Lasso, C.A., Rial, A.I., Castroviejo, J., De la Riva, I. (2002). ''Herpetofauna del Parque Nacional de Monte Alén (Río Muni, Guinea Ecuatorial).'' Graellsia, 58(2), 21–34. [link]

Lötters, S., Gossman, V., Obame, F., and Böhme, W. (2001). ''Zur Herpetofauna Gabuns. Teil 1: Einleitung, Untersuchungsgebiet und Methodik, kommentierte Artenliste der gefundenen Froschlurche. [The herpetofauna of Gabon. Part 1: Introduction, study area and methodology, annotated species list of recorded anurans.].'' Herpetofauna (Wiesenstadt), 23, 19-34.

Lötters, S., Rödel, M. O., Burger, M. (2005). ''A new large treefrog from north-western Gabon (Hyperoliidae: Leptopelis).'' The Herpetological Journal, 15, 149-152.

Perret, J.-L. (1966). ''Les amphibiens du Cameroun.'' Zoologische Jahrbücher für Systematik, 8, 289-464.

Peters, W. (1875). ''Über die von Hrn. Professor Dr. R. Buchholz in Westafrika gesammelten Amphibien.'' Monatsberichte der königlichen Akademie der Wissenschaften zu Berlin, März, 196-212.

Plath M, Solbach M, Herrmann H-W (2004). ''Anuran habitat selection and temporal partitioning in a montane and submontane rainforest in southwestern Cameroon – first results.'' Salamandra (Frankf), 40, 239-260. [link]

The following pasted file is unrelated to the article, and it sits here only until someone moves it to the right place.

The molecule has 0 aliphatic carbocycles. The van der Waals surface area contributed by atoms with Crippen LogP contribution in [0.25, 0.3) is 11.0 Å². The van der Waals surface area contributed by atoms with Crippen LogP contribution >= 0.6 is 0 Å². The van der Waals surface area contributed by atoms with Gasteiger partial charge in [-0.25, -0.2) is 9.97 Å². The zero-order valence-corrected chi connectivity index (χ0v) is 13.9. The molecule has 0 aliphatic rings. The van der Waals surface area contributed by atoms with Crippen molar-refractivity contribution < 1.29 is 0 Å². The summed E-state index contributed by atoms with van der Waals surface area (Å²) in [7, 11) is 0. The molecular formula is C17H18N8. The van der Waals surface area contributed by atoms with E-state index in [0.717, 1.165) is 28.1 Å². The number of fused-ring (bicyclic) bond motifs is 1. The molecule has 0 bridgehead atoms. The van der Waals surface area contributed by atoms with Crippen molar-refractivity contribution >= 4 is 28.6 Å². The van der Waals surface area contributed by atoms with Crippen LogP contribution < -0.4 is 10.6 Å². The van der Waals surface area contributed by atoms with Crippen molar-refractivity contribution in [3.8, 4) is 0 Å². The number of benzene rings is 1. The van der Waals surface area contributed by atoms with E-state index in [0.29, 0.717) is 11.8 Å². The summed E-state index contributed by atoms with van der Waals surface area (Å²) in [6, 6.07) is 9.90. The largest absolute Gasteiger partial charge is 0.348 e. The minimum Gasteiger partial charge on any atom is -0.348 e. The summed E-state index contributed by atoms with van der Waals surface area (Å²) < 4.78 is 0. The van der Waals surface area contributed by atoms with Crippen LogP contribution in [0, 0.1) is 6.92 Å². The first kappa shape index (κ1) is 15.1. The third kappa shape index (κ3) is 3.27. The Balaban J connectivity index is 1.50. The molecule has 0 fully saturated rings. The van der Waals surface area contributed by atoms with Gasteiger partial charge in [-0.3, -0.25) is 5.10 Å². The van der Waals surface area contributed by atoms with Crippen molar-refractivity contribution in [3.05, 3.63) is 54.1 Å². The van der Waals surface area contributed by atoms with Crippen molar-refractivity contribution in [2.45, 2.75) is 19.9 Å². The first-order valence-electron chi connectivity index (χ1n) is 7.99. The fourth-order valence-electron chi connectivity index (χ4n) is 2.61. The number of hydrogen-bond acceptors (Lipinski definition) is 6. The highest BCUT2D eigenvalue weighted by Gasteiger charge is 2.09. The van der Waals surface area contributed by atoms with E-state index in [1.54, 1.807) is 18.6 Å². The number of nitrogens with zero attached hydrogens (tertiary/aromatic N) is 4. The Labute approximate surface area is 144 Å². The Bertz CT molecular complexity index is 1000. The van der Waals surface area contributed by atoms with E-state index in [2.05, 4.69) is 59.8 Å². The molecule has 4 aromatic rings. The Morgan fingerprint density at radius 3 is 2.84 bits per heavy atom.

Portik DM, Bell RC, Blackburn DC, Bauer AM, Barratt CD, Branch WR, Burger M, Channing A, Colston TJ, Conradie W, Dehlin JM, Drewes RC, Ernst R, Greenbaum E, Gvozdík V, Harvey J, Hillers A, Hirschfeld M, Jongsma GFM, Kielgast J, Kouete MT, Lawson LP, Leaché AD, Loader SP, Lötters S, van der Meijden A, Menegon M, Müller S, Nagy ZT, Ofori-Boateng C, Ohler A, Papenfuss TJ, Rößler D, SinschU, Rödel MO, Veith M, Vindum J, Zassi-Boulou AG, McGuire JA (2019). ''Sexual dichromatism drives diversification within a major radiation of African amphibians.'' Systematic Biology , 68(6), 859-875. [link]

Schiøtz, A. (1967). ''The treefrogs (Rhacophoridae) of West Africa.'' Spolia Zoologica Musei Hauniensis, 25, 1-346.

Schiøtz, A. (1999). Treefrogs of Africa. Edition Chimaira, Frankfurt am Main.

de la Riva, I (1994). ''Anfibios anuroś del Parque Nacional de Monte Alén, Rió Muni, Guinea Equatorial.'' Revista Española de Herpetologia , 8, 123–139.

Originally submitted by: Rayna C. Bell and Arne Schiøtz (first posted 2001-02-07)
Edited by: Kellie Whittaker and Ann T. Chang (2020-08-21)

Species Account Citation: AmphibiaWeb 2020 Leptopelis brevirostris <> University of California, Berkeley, CA, USA. Accessed May 28, 2024.

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Citation: AmphibiaWeb. 2024. <> University of California, Berkeley, CA, USA. Accessed 28 May 2024.